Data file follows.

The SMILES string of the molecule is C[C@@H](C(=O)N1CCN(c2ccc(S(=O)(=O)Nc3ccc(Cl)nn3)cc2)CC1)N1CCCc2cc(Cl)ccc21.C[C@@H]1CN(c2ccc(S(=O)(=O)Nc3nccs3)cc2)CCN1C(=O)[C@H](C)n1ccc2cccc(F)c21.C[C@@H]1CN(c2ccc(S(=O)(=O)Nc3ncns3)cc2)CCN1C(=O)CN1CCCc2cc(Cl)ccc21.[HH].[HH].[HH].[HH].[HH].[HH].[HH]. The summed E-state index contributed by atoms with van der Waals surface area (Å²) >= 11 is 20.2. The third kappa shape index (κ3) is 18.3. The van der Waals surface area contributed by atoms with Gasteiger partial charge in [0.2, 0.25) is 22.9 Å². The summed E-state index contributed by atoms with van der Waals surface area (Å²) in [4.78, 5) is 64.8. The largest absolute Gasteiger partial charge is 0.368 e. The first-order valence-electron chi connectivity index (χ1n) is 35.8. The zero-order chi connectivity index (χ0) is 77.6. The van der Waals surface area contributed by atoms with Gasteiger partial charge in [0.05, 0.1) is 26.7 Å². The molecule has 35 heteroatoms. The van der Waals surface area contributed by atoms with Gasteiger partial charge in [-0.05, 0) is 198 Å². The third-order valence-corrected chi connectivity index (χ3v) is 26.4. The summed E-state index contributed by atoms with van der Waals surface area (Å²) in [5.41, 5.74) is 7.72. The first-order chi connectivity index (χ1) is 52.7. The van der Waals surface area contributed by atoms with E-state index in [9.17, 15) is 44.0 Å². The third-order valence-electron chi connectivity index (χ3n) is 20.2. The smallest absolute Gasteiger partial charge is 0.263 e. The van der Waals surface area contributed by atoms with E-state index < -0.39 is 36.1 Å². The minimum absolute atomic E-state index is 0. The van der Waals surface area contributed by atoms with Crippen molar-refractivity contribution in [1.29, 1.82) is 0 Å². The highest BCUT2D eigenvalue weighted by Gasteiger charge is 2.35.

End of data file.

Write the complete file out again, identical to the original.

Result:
The SMILES string of the molecule is C[C@@H](C(=O)N1CCN(c2ccc(S(=O)(=O)Nc3ccc(Cl)nn3)cc2)CC1)N1CCCc2cc(Cl)ccc21.C[C@@H]1CN(c2ccc(S(=O)(=O)Nc3nccs3)cc2)CCN1C(=O)[C@H](C)n1ccc2cccc(F)c21.C[C@@H]1CN(c2ccc(S(=O)(=O)Nc3ncns3)cc2)CCN1C(=O)CN1CCCc2cc(Cl)ccc21.[HH].[HH].[HH].[HH].[HH].[HH].[HH]. The summed E-state index contributed by atoms with van der Waals surface area (Å²) >= 11 is 20.2. The third kappa shape index (κ3) is 18.3. The van der Waals surface area contributed by atoms with Gasteiger partial charge in [0.2, 0.25) is 22.9 Å². The summed E-state index contributed by atoms with van der Waals surface area (Å²) in [4.78, 5) is 64.8. The largest absolute Gasteiger partial charge is 0.368 e. The first-order valence-electron chi connectivity index (χ1n) is 35.8. The zero-order chi connectivity index (χ0) is 77.6. The van der Waals surface area contributed by atoms with Gasteiger partial charge in [0.05, 0.1) is 26.7 Å². The molecule has 35 heteroatoms. The van der Waals surface area contributed by atoms with Gasteiger partial charge in [-0.05, 0) is 198 Å². The third-order valence-corrected chi connectivity index (χ3v) is 26.4. The summed E-state index contributed by atoms with van der Waals surface area (Å²) in [5.41, 5.74) is 7.72. The first-order chi connectivity index (χ1) is 52.7. The van der Waals surface area contributed by atoms with E-state index in [9.17, 15) is 44.0 Å². The third-order valence-electron chi connectivity index (χ3n) is 20.2. The smallest absolute Gasteiger partial charge is 0.263 e. The van der Waals surface area contributed by atoms with E-state index < -0.39 is 36.1 Å². The minimum absolute atomic E-state index is 0. The van der Waals surface area contributed by atoms with Crippen molar-refractivity contribution in [1.29, 1.82) is 0 Å². The highest BCUT2D eigenvalue weighted by Gasteiger charge is 2.35.